The EU is moving towards a target to double renewable energy output by 2030. Although positive in intention, the detail behind the plan has been criticised for its inclusion of biomass, which - if increased - could actually hasten climate change according to green groups. The existing version of the plan allows power plants, factories and countries to burn felled trees and claim this as a type of renewable energy.
Wood product manufacturers in the EU have long been able to generate power from their operations as positive by-products, using wood chips and other processing residues to provide fuel. The vast majority of this material would otherwise decompose naturally, so this usage is a net gain.
However, the new EU directive goes beyond the use of this by-product biomass and instead would credit businesses and countries for cutting down extra trees to incinerate them for fuel. This would have a significantly different effect because the carbon release would have otherwise been retained within living forests.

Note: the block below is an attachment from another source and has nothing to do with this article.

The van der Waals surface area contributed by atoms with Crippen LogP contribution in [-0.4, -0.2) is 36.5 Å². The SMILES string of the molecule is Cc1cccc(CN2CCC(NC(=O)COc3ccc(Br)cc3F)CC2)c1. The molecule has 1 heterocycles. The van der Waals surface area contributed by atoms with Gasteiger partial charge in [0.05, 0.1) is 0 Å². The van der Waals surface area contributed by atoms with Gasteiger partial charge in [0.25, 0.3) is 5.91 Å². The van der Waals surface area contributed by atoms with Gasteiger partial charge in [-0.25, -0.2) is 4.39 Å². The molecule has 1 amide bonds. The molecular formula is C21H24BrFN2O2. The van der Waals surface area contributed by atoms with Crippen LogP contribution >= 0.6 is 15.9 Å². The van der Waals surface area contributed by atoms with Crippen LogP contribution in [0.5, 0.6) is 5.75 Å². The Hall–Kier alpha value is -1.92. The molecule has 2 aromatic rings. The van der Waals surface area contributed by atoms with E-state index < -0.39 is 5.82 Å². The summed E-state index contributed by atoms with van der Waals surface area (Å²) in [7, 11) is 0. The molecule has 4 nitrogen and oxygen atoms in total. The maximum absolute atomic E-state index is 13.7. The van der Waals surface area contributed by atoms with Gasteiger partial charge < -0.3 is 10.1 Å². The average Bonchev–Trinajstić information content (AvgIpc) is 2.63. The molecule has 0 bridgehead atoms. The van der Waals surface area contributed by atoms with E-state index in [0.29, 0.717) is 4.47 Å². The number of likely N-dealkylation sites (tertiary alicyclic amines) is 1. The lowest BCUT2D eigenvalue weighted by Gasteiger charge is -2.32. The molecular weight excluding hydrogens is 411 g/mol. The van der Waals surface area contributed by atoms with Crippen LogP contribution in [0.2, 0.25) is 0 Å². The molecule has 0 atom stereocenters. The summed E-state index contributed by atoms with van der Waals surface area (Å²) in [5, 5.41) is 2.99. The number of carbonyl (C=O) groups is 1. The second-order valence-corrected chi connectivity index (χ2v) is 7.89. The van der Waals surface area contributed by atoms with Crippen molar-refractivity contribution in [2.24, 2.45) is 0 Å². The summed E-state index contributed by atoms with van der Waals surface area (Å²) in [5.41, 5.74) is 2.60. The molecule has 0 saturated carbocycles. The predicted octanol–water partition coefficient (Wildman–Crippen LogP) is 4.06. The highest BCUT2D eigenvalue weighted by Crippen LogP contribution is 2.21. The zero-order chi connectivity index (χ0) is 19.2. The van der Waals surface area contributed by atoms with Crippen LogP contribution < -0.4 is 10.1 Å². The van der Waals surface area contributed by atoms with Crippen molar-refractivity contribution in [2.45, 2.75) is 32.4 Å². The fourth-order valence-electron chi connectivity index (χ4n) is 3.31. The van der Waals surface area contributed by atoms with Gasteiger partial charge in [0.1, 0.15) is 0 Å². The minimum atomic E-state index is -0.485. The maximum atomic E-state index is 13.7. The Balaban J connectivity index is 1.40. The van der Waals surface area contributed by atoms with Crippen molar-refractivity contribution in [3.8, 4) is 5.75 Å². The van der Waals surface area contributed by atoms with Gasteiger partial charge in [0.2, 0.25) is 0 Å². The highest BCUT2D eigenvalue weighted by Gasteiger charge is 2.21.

The argument would be that forest regrowth would ultimately reabsorb this carbon. But studies show that the net effect would be an increase in global warming for years to come, even where wood was replacing fossil fuel use.
There would be a significant knock-on effect on the world's woods and forests because Europe's own wood harvest could only produce about 6pc of its total energy needs. This could lead to it buying wood from other countries such as Brazil and Indonesia to burn for energy - countries which have been encouraged to preserve their tropical forests.
Legislators will be able to vote to amend to the bill, and the hope is that they will do so to limit the bill to forest residues and waste for biomass burning.